In 1979, the Ramones were movie stars for a short while. Their ‘Rock ‘n’ Roll High School’ became the theme song to the teen movie of the same name.
“You can’t blow up high school on disco music!?” Film director Allan Arkush punched himself in the head in frustration when his producer Roger Corman suggested in 1979 that he should be covered by the spectacular explosion in the film’s closing scene. Rock ‘n’ Roll High School slide a dash of disco. The reasoning was not so bizarre: the now iconic disco film Saturday Night Fever drove tons of money into the movie theaters. Disco was the sound of the American kids. Everyone wanted a piece of that.
But Arkush had his finger on the pulse of youth culture and sensed a shift in pop music. The Sex Pistols had come over from England. Fast, hard-hitting punk rock was slowly infiltrating the mainstream. Arkush dreamed of providing his film with a similarly ferocious soundtrack. He toyed with the idea of checking with Cheap Trick or Todd Rundgren whether they would like to collaborate. Until someone dropped the name the Ramones. Arcush was sold.
The story of ex-cheerleader Riff Randell (role of PJ Soles) on a typical American high school who turned out to be a riotous rebel almost begged for the nice blunt, revolting punk of the New York band. Arkush tugged at Danny Fields and Linda Stein, the managers of the Ramones, who listened intently to his sales pitch. It wasn’t until Arkush said “and at the end of the movie, the Ramones are playing a live show while the main character blows up the school,” they jumped out of their seats enthusiastically. “We’re in!”
The timing was off. In the tail end of the 1970s, the Ramones could use a push to gain acceptance among the broad pop audience. They were about to record their album End of the Century with legendary (and later infamous) producer Phil Spector. The song ‘Rock ‘n’ Roll High School’, which the band wrote especially for the film, was first recorded with producer Ed Stasium. That’s the version where Joey Ramone kicks off with the iconic “Rock-rock-rock-rock rock ‘n’ roll high school!”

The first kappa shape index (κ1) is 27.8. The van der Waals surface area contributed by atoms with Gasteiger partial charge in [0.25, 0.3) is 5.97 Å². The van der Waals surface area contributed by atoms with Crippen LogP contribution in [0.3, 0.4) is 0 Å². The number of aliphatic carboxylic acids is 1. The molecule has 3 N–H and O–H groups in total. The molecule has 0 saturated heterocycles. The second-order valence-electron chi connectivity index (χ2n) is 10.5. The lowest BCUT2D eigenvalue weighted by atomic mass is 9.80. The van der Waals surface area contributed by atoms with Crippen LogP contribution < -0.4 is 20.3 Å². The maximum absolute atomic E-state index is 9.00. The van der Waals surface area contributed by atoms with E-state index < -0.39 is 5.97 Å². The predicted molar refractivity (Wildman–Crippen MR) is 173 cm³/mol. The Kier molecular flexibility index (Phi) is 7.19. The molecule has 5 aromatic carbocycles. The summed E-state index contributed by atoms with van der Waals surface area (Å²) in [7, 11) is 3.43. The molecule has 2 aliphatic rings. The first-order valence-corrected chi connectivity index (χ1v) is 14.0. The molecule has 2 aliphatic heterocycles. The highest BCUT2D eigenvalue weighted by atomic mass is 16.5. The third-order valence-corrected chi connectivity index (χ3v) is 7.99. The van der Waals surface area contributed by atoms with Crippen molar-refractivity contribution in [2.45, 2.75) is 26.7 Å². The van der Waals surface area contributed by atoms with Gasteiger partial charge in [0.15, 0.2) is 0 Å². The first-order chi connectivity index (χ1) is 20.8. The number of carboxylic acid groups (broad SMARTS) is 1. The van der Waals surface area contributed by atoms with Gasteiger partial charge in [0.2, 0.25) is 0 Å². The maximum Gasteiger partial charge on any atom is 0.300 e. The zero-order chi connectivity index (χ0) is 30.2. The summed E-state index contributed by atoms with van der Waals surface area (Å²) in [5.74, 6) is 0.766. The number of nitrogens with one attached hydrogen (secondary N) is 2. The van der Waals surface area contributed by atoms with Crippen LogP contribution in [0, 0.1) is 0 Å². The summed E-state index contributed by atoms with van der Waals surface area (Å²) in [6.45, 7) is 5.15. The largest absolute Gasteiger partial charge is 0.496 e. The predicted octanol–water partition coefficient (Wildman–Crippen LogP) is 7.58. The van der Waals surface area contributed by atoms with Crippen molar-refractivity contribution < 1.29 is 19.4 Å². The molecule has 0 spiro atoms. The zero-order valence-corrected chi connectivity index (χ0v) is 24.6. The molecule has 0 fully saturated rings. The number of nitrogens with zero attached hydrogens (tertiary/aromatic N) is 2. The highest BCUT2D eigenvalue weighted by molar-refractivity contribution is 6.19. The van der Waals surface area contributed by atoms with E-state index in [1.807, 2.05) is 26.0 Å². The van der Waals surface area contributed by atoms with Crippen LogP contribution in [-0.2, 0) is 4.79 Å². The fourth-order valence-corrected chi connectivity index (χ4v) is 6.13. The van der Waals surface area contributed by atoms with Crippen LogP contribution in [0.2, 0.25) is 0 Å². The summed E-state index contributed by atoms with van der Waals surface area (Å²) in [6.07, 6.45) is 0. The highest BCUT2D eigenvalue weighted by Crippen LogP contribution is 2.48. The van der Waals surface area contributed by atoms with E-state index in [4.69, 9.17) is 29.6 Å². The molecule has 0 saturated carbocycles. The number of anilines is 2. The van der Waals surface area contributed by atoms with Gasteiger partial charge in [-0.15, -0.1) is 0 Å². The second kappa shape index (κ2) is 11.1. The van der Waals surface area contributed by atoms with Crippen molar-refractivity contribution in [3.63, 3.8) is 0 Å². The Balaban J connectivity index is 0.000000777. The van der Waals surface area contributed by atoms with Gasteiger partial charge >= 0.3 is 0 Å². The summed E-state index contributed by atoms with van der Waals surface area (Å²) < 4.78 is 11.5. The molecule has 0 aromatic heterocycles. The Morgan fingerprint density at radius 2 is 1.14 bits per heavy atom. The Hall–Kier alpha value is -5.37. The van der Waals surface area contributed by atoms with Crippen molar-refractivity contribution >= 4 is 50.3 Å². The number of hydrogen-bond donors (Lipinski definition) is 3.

The Ramones sensed the film’s caricatural camp vibe. Their song is brimming with winks to the funniest clichés from the youth world of the sixties – cars, parties and love, so to speak – and the “fun-fun” harmonies slyly refer to The Beach Boys. There are more references to old pop classics. “Cruisin’ around in my GTO” honors ‘GTO’, a song from 1964 by Ronny & the Daytonas, who admire their Pontiac GTO. The sentence “I don’t care about history” is a tease of ‘Wonderful World’, Sam Cooke’s soul classic that “Don’t know much about history” crowned.
The Ramones had mixed feelings about their cameo in the film: four punks in thick leather jackets with long hair in bright, sun-drenched California? “We looked like we were from another fucking planet!” said Dee Dee Ramone. “And that’s exactly what I wanted,” Arkush replied. The Ramones were central to the awakening and revolt of the main character Riff Randell, the girl who puts the devil on her teachers, and sends her school up in the air. “When the cameras stopped, the set was a mess,” recalled Joey Ramone. “During the recordings, we had to keep playing and we weren’t allowed to look back. Very bizarre.”